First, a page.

3 Reasons Why Current Cybersecurity Measures Aren’t Working and How to Fix Them

cybercrimeMost organizations think they have a good approach to cybersecurity. They check all the boxes and hope for the best. However, cybersecurity is dynamic, with new threats always on the horizon. However, the traditional cybersecurity measures most businesses use don’t work. They often put too much emphasis on the technical element versus the human element. That’s where things are going awry.

The real reason cybersecurity measures are failing is because of a people problem. It’s the core foundation of my book, The Smartest Person in the Room. Correcting this path requires the initial acknowledgment that you must develop your people into more than just technical minds. They need soft skills to adapt to a changing environment that will enable them to be strong communicators and collaborators.

In this post, I’ll review the latest data on cybersecurity risk and explore how to pave a new path to a more secure and agile system.

The Latest Cybersecurity Data

Threats continue to mount on the cybersecurity front. Cybercriminals have become more sophisticated and advanced. As a result, your people become either the strongest or weakest link in your cybersecurity measures. Here are some of the latest data points on the rate of crimes and how companies are dealing with it (or not).

  • 95% of cyber breaches are the result of human error.
  • 68% of business leaders said their cybersecurity risk is increasing.
  • 42% of companies are suffering from cyber fatigue.
  • The breach breakdown for 2021 was 40% phishing attacks, 11% malware, and 22% hacking.
  • There were 1,862 reported data breaches in 2021, surpassing the previous record of 1,506 in 2017.
  • The average time to identify a breach was 212 days in 2021.
  • The average data breach cost in 2021 was $4.24 million, the highest ever.

From these statistics, it’s easy to see that cybersecurity is a challenge for any organization, regardless of its maturity. 2021 was a record year, and not in a good way. It’s also critical to look at the numbers on why these incidents occur —human error. On top of that, you have apathy circulating in cyber teams, which is just as dangerous as hackers.

So, how do you avoid becoming a statistic?

It’s Your People, Not Your Budget

Many companies continue to increase their cybersecurity budget. These investments can be critical to the long-term protection of data and networks. They, however, don’t usually correlate with the development of your people. If you raise your spending, you’ll be better at fighting cybercrime but may not have the best-prepared team to back you up.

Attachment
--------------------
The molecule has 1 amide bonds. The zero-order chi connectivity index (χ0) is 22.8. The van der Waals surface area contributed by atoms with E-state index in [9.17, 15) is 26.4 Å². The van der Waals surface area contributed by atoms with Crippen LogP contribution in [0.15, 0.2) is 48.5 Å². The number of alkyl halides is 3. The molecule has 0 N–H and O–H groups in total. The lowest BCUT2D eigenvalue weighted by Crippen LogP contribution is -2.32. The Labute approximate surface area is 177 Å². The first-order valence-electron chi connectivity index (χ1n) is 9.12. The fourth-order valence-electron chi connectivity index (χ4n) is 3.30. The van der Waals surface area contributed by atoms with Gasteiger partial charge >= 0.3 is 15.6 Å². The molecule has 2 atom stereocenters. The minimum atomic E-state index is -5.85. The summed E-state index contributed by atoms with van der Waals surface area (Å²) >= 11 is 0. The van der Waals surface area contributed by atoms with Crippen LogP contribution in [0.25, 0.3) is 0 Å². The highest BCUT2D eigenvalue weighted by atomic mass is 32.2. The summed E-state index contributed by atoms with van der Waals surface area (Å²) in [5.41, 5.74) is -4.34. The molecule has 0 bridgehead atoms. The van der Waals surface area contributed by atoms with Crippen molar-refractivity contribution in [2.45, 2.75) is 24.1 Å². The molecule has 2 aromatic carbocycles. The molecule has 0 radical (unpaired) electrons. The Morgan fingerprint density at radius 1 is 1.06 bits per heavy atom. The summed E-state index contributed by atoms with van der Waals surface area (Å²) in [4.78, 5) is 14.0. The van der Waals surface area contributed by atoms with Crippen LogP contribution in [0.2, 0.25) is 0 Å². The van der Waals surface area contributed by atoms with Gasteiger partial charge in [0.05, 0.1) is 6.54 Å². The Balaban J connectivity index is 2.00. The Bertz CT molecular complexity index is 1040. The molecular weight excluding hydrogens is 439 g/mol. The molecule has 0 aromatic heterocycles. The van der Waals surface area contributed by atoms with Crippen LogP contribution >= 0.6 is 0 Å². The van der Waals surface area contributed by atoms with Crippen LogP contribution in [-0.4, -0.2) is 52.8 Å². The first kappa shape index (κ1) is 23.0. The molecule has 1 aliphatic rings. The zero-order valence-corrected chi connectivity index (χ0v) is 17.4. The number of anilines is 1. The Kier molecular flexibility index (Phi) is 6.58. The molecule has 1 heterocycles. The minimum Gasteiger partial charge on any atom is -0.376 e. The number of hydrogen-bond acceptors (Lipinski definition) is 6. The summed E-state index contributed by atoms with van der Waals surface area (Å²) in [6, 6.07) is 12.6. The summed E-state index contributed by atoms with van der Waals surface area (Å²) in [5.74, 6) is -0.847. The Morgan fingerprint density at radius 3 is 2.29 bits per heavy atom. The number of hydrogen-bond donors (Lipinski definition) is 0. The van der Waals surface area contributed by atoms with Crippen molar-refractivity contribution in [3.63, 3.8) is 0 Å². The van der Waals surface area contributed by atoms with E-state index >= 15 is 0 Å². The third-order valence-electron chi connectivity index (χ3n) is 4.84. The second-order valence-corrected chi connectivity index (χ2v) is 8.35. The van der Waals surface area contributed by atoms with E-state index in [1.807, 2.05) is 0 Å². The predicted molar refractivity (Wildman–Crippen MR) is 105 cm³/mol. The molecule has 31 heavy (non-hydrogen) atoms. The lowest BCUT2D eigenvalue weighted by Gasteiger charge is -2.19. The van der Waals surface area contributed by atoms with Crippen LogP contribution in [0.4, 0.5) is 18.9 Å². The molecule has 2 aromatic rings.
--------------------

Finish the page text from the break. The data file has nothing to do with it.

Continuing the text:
The point is that unlimited spending doesn’t make you more secure. You can have the best technology and a full staff, but you’re still weak if your people don’t work well together or with the rest of the company. If your employees have rigid mindsets about cybersecurity measures and won’t deviate from them, that’s a significant issue.

You likely don’t think of your team as incompetent, and no one is saying they are. They may have substantial experience and technical aptitude. However, it doesn’t cover up the fact that the profession is in a precarious position right now. There are three main reasons your cybersecurity measures aren’t working.

First, you have the issue of recruitment and retention. The field is in desperate need of new talent. Unfortunately, your choices may be slim since it’s a candidate-driven job market. When you do look for more people, are you only concentrating on their technical experience and expertise? Are people skills even on the list?

Second, there is a large group of cybersecurity professionals that have to be the smartest person in the room. Technical folks often think they are the only ones who know the answer and fail to communicate and cooperate. They are punching holes in the ship and waiting for it to sink. They believe they alone will be able to rescue it.

Third, those entering the field may have credentials or degrees but aren’t ready to defend the company against cyber warfare. Again, it’s not that they don’t know the technical side of things. Most often, they aren’t prepared to work cohesively and amend their very narrow views. Further, most organizations aren’t doing anything to address this.

With all these challenges related to your people regarding cybersecurity measures, it’s time to pave that new path. As someone who has been in the industry in many different roles, this shift is hard. You, as a leader, have to commit, and so do your employees. However, I’ve tried to make it easy with a solution I developed called the Secure Methodology. It’s a seven-step approach that focuses on people skills development. When your team has the technical and people skills, your organization can be in a better position to ward off cyber-attacks.